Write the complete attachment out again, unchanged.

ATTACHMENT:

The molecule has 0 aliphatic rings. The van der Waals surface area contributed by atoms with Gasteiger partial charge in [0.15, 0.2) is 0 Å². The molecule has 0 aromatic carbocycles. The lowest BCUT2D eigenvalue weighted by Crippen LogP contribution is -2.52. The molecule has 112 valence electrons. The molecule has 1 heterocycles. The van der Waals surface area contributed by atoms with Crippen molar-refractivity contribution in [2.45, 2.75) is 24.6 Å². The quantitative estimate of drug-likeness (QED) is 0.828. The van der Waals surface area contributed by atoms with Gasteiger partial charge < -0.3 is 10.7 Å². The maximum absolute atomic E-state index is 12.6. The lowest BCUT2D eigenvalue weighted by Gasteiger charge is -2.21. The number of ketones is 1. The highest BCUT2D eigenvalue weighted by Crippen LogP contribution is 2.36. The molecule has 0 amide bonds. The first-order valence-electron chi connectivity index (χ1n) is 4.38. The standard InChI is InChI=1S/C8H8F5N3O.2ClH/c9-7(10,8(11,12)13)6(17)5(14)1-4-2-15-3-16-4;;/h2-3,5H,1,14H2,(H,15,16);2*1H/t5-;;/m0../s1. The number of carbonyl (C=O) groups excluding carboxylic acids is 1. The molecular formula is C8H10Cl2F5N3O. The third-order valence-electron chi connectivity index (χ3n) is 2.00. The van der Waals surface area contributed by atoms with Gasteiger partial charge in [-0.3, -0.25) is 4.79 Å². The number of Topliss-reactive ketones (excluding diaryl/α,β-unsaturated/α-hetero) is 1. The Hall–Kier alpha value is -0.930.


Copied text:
The molecule has 0 aliphatic rings. The van der Waals surface area contributed by atoms with Gasteiger partial charge in [0.15, 0.2) is 0 Å². The molecule has 0 aromatic carbocycles. The lowest BCUT2D eigenvalue weighted by Crippen LogP contribution is -2.52. The molecule has 112 valence electrons. The molecule has 1 heterocycles. The van der Waals surface area contributed by atoms with Crippen molar-refractivity contribution in [2.45, 2.75) is 24.6 Å². The quantitative estimate of drug-likeness (QED) is 0.828. The van der Waals surface area contributed by atoms with Gasteiger partial charge < -0.3 is 10.7 Å². The maximum absolute atomic E-state index is 12.6. The lowest BCUT2D eigenvalue weighted by Gasteiger charge is -2.21. The number of ketones is 1. The highest BCUT2D eigenvalue weighted by Crippen LogP contribution is 2.36. The molecule has 0 amide bonds. The first-order valence-electron chi connectivity index (χ1n) is 4.38. The standard InChI is InChI=1S/C8H8F5N3O.2ClH/c9-7(10,8(11,12)13)6(17)5(14)1-4-2-15-3-16-4;;/h2-3,5H,1,14H2,(H,15,16);2*1H/t5-;;/m0../s1. The number of carbonyl (C=O) groups excluding carboxylic acids is 1. The molecular formula is C8H10Cl2F5N3O. The third-order valence-electron chi connectivity index (χ3n) is 2.00. The van der Waals surface area contributed by atoms with Gasteiger partial charge in [-0.3, -0.25) is 4.79 Å². The number of Topliss-reactive ketones (excluding diaryl/α,β-unsaturated/α-hetero) is 1. The Hall–Kier alpha value is -0.930.